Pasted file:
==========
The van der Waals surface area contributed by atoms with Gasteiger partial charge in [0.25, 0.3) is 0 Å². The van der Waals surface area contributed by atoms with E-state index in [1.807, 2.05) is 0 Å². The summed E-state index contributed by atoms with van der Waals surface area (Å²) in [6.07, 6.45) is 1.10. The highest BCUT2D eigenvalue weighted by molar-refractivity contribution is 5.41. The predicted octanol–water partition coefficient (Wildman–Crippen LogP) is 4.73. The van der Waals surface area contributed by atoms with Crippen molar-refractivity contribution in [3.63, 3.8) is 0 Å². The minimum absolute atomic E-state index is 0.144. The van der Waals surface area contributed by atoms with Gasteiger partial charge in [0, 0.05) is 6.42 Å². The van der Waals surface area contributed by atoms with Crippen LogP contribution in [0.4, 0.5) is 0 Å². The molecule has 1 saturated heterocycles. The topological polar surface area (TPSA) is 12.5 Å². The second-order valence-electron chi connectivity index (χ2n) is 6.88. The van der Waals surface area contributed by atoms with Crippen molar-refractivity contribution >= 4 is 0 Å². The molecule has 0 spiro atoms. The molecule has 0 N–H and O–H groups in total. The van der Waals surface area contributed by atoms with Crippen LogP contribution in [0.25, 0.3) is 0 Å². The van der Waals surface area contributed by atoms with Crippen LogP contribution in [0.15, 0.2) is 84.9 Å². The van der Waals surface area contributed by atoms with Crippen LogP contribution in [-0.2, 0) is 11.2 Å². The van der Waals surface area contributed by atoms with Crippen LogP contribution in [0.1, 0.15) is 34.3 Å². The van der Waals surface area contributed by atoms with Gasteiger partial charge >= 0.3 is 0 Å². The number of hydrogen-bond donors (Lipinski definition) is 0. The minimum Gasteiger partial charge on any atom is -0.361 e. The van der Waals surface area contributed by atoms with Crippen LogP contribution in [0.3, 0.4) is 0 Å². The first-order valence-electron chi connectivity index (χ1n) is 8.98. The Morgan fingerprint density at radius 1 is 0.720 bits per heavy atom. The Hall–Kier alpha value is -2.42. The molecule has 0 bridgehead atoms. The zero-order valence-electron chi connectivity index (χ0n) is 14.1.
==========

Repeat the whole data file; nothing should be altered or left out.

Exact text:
The van der Waals surface area contributed by atoms with Gasteiger partial charge in [0.25, 0.3) is 0 Å². The van der Waals surface area contributed by atoms with E-state index in [1.807, 2.05) is 0 Å². The summed E-state index contributed by atoms with van der Waals surface area (Å²) in [6.07, 6.45) is 1.10. The highest BCUT2D eigenvalue weighted by molar-refractivity contribution is 5.41. The predicted octanol–water partition coefficient (Wildman–Crippen LogP) is 4.73. The van der Waals surface area contributed by atoms with Crippen molar-refractivity contribution in [3.63, 3.8) is 0 Å². The minimum absolute atomic E-state index is 0.144. The van der Waals surface area contributed by atoms with Gasteiger partial charge in [0, 0.05) is 6.42 Å². The van der Waals surface area contributed by atoms with Crippen LogP contribution in [0.4, 0.5) is 0 Å². The molecule has 1 saturated heterocycles. The topological polar surface area (TPSA) is 12.5 Å². The second-order valence-electron chi connectivity index (χ2n) is 6.88. The van der Waals surface area contributed by atoms with Crippen molar-refractivity contribution >= 4 is 0 Å². The molecule has 0 spiro atoms. The molecule has 0 N–H and O–H groups in total. The van der Waals surface area contributed by atoms with Crippen LogP contribution in [0.25, 0.3) is 0 Å². The van der Waals surface area contributed by atoms with Crippen LogP contribution in [0.15, 0.2) is 84.9 Å². The van der Waals surface area contributed by atoms with Crippen LogP contribution in [-0.2, 0) is 11.2 Å². The van der Waals surface area contributed by atoms with Crippen LogP contribution in [0.1, 0.15) is 34.3 Å². The van der Waals surface area contributed by atoms with Gasteiger partial charge >= 0.3 is 0 Å². The number of hydrogen-bond donors (Lipinski definition) is 0. The minimum Gasteiger partial charge on any atom is -0.361 e. The van der Waals surface area contributed by atoms with Crippen LogP contribution in [0.3, 0.4) is 0 Å². The first-order valence-electron chi connectivity index (χ1n) is 8.98. The Morgan fingerprint density at radius 1 is 0.720 bits per heavy atom. The Hall–Kier alpha value is -2.42. The molecule has 0 bridgehead atoms. The zero-order valence-electron chi connectivity index (χ0n) is 14.1.